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Red Cross Works to Bring Clean Water to People All Over the World

Safe and clean water isn’t easy to come by in many parts of the world. This can be especially true after earthquakes, typhoons, floods and tsunamis damage water infrastructure. The American Red Cross works with global Red Cross and Red Crescent teams to provide access to water in the aftermath of disasters, but we don’t stop there. We also make investments in communities’ water and sanitation systems so families can be safer and healthier in the long-run.

In Kaule, Nepal, water has always been scarce in the springtime. But an earthquake made the situation worse. Because of shifting land and inconsistent water, community members had a difficult time cultivating enough crops to sustain their livelihoods. Most residents lost their crops for the year after the quake, which was devastating.

“Without water, we can’t farm. We can’t live,” remarked one farmer.

As part of a project to restore food security and people’s income, the American Red Cross and Nepal Red Cross trained residents on how to construct an irrigation system and supplied the materials to bring it to fruition. As an added benefit, community members now know how to build safe, strong irrigation systems in case they ever want to expand the network in the future. The increased water flow has enabled farmers to grow basic food (like corn and potatoes) for their families and more profitable crops (like peas) to sell at the market. Seemingly small gains can make a huge difference in the lives of people who depend on irrigation for their livelihoods. “The mustard greens are a bit taller this year,” noted one resident.

In the Philippines—one of the top five most disaster-prone countries in the world—water is both a basic human need and a source of vulnera¬bility. The American Red Cross and Philippine Red Cross are active in villages like Paglaum, where rain wreaks havoc on a regular basis: flooding homes, cutting off road access and even causing health problems.

Teams have dredged and widened the local canal, which has already decreased flooding. Construction workers have laid the groundwork for retaining walls to prevent future flooding and erosion.

“I’m deeply thankful for the drainage work the Red Cross is doing in our community. Our houses used to flood and they don’t now. I’m crying because it’s a great help not just to me, but to the whole community,” remarks a mother who lives near the canal.

Paglaum has seen its fair share of rain. When Typhoon Haiyan (locally known as Yolanda) struck in 2013, most of the houses were damaged or destroyed. The American Red Cross has helped families to rebuild from the storm—funding shelter improvements, water and sanitation interventions, health outreach and more. The improvements aren’t simply bandages. Instead, they’re investments in Paglaum’s future.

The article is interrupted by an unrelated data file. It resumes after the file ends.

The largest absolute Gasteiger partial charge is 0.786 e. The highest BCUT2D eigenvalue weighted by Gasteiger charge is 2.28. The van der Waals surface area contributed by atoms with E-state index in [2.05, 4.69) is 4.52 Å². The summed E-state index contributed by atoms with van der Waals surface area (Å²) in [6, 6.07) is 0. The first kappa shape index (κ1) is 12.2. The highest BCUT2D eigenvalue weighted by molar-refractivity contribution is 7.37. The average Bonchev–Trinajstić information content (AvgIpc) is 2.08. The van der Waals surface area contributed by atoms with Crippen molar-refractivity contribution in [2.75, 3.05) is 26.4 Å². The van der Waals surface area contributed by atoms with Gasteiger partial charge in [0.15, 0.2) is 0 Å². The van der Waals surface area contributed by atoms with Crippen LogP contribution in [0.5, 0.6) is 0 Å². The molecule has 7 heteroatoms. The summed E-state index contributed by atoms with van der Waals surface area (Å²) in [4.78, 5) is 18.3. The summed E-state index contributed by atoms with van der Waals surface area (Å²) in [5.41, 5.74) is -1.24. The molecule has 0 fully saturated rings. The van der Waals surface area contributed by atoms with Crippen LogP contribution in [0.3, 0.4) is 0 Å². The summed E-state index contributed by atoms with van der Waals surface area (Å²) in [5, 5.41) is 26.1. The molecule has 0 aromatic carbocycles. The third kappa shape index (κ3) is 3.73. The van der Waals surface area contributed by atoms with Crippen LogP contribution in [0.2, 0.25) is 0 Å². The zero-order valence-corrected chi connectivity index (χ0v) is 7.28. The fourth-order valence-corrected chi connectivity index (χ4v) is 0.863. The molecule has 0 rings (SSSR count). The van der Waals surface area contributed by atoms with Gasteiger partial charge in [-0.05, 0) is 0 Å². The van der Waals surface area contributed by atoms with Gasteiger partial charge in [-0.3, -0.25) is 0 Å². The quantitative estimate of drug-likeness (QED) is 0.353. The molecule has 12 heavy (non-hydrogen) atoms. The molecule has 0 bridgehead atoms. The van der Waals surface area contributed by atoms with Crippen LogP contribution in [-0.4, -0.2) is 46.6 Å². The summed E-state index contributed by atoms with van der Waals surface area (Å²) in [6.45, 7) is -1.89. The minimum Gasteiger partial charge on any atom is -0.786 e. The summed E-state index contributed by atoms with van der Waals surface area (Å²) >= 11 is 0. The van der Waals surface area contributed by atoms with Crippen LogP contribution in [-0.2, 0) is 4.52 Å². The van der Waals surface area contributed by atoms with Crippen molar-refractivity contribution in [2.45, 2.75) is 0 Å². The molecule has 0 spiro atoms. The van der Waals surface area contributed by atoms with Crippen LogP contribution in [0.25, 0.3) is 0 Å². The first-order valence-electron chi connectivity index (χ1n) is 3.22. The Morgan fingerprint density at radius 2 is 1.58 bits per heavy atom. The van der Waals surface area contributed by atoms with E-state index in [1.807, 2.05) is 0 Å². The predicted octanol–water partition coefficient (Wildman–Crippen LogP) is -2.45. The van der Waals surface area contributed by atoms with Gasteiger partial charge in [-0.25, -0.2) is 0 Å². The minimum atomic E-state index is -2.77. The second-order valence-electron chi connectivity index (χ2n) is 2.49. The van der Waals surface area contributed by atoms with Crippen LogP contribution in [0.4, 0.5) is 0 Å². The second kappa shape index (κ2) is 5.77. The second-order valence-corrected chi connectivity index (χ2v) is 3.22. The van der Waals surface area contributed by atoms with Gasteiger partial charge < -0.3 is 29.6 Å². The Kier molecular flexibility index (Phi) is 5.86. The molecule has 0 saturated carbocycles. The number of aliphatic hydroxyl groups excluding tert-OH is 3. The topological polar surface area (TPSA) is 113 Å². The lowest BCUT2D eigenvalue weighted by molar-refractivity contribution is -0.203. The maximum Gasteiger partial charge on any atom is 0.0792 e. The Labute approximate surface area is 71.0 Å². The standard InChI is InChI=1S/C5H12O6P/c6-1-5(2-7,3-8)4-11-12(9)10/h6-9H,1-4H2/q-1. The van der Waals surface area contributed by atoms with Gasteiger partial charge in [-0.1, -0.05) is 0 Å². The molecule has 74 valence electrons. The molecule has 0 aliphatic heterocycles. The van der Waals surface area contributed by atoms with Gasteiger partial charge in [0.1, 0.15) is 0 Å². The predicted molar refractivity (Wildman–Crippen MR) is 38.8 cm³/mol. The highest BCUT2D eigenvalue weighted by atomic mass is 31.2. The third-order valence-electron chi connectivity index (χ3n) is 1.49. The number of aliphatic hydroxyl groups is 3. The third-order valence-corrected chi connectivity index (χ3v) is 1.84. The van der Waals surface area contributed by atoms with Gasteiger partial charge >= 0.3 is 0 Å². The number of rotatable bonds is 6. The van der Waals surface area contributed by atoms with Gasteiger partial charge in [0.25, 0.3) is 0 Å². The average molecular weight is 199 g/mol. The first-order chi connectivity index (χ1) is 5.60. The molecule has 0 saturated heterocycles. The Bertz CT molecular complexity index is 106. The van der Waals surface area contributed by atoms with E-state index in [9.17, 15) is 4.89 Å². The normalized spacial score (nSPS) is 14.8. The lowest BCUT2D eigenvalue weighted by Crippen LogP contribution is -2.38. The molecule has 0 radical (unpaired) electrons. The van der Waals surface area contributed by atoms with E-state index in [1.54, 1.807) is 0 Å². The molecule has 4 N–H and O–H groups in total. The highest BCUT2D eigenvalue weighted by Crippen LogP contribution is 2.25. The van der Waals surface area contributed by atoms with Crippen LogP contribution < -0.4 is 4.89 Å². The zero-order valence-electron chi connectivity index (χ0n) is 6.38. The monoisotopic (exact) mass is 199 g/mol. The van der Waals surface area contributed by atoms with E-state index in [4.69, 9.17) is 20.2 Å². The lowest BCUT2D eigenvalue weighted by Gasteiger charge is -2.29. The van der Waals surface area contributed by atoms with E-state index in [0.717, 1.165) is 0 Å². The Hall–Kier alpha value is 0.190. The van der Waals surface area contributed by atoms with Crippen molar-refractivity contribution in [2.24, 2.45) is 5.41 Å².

“We are more aware of our safety because of the Red Cross,” says one resident, who decided to become a volunteer herself. She has gone door-to-door donning the Red Cross emblem, alerting her neighbors of health threats and educating them on how to avoid diseases—like mosquito- and water-borne illnesses.

In Haiti—where families are still recovering from a massive earthquake that struck in 2010—safe drinking water isn’t a given. But thanks to investments in infrastructure, families are increasingly able to access safe water and sanitation.

The American Red Cross has worked with local and interna¬tional partners to prevent the spread of cholera in Haiti since 2010, reaching more than 3.6 million Haitians. Activities aim to combat the threat of cholera by providing rapid treatment for those already infect¬ed and addressing the underlying conditions in Haiti that allow cholera to spread. The American Red Cross has established and resourced specialized cholera treatment units, made significant improvements to water and sanitation systems, and implement-ed large-scale public education campaigns that encourage safe hygiene practices.

The American Red Cross invested $47 million in water and sanitation in Haiti following the 2010 earthquake. These funds have been used to help construct the country’s first wastewater treatment plant; build latrines and handwashing facilities in schools; and fund eco-friendly toilets for families who were previously at high-risk of disease.

Water is essential to human life.

The American Red Cross, in partnership with the global Red Cross and Red Crescent network, strives to prepare at-risk communities to withstand and respond to disasters before they strike as well as provide access to safe water and sanitation in the aftermath of an emergency.

About the American Red Cross:

The American Red Cross shelters, feeds and provides emotional support to victims of disasters; supplies about 40 percent of the nation's blood; teaches skills that save lives; provides international humanitarian aid; and supports military members and their families. The Red Cross is a not-for-profit organization that depends on volunteers and the generosity of the American public to perform its mission. For more information, please visit or, or visit us on Twitter at @RedCross.